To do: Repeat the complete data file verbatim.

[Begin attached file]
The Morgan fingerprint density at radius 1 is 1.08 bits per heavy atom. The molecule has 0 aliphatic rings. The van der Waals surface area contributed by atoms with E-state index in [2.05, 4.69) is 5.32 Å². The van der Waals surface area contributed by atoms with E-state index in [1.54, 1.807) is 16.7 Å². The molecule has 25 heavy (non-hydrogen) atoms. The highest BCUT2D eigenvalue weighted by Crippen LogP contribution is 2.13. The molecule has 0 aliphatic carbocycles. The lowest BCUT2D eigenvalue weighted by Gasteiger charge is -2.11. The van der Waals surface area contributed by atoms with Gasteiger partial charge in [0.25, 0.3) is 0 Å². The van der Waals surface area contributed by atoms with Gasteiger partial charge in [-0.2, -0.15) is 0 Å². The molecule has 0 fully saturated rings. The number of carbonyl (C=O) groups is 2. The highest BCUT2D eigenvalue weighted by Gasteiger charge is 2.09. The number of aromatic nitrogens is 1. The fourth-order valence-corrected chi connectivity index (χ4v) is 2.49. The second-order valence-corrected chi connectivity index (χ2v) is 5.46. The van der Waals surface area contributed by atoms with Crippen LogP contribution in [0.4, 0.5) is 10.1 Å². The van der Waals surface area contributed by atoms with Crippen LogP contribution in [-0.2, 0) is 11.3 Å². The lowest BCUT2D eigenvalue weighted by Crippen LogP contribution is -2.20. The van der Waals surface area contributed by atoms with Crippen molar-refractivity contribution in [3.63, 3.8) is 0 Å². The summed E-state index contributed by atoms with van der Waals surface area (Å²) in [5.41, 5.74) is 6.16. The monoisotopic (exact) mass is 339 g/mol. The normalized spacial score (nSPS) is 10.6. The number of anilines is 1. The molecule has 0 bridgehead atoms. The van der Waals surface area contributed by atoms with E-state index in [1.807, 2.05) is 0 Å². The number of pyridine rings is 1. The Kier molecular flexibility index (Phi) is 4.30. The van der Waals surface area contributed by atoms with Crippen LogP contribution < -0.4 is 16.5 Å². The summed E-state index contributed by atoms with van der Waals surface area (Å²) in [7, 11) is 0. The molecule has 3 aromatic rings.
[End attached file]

The Morgan fingerprint density at radius 1 is 1.08 bits per heavy atom. The molecule has 0 aliphatic rings. The van der Waals surface area contributed by atoms with E-state index in [2.05, 4.69) is 5.32 Å². The van der Waals surface area contributed by atoms with E-state index in [1.54, 1.807) is 16.7 Å². The molecule has 25 heavy (non-hydrogen) atoms. The highest BCUT2D eigenvalue weighted by Crippen LogP contribution is 2.13. The molecule has 0 aliphatic carbocycles. The lowest BCUT2D eigenvalue weighted by Gasteiger charge is -2.11. The van der Waals surface area contributed by atoms with Gasteiger partial charge in [0.25, 0.3) is 0 Å². The van der Waals surface area contributed by atoms with Gasteiger partial charge in [-0.2, -0.15) is 0 Å². The molecule has 0 fully saturated rings. The number of carbonyl (C=O) groups is 2. The highest BCUT2D eigenvalue weighted by Gasteiger charge is 2.09. The number of aromatic nitrogens is 1. The fourth-order valence-corrected chi connectivity index (χ4v) is 2.49. The second-order valence-corrected chi connectivity index (χ2v) is 5.46. The van der Waals surface area contributed by atoms with Crippen LogP contribution in [0.4, 0.5) is 10.1 Å². The van der Waals surface area contributed by atoms with Crippen LogP contribution in [-0.2, 0) is 11.3 Å². The lowest BCUT2D eigenvalue weighted by Crippen LogP contribution is -2.20. The van der Waals surface area contributed by atoms with Crippen molar-refractivity contribution in [3.63, 3.8) is 0 Å². The summed E-state index contributed by atoms with van der Waals surface area (Å²) in [5.41, 5.74) is 6.16. The monoisotopic (exact) mass is 339 g/mol. The normalized spacial score (nSPS) is 10.6. The number of anilines is 1. The molecule has 0 bridgehead atoms. The van der Waals surface area contributed by atoms with E-state index in [1.807, 2.05) is 0 Å². The number of pyridine rings is 1. The Kier molecular flexibility index (Phi) is 4.30. The van der Waals surface area contributed by atoms with Crippen LogP contribution < -0.4 is 16.5 Å². The summed E-state index contributed by atoms with van der Waals surface area (Å²) in [7, 11) is 0. The molecule has 3 aromatic rings.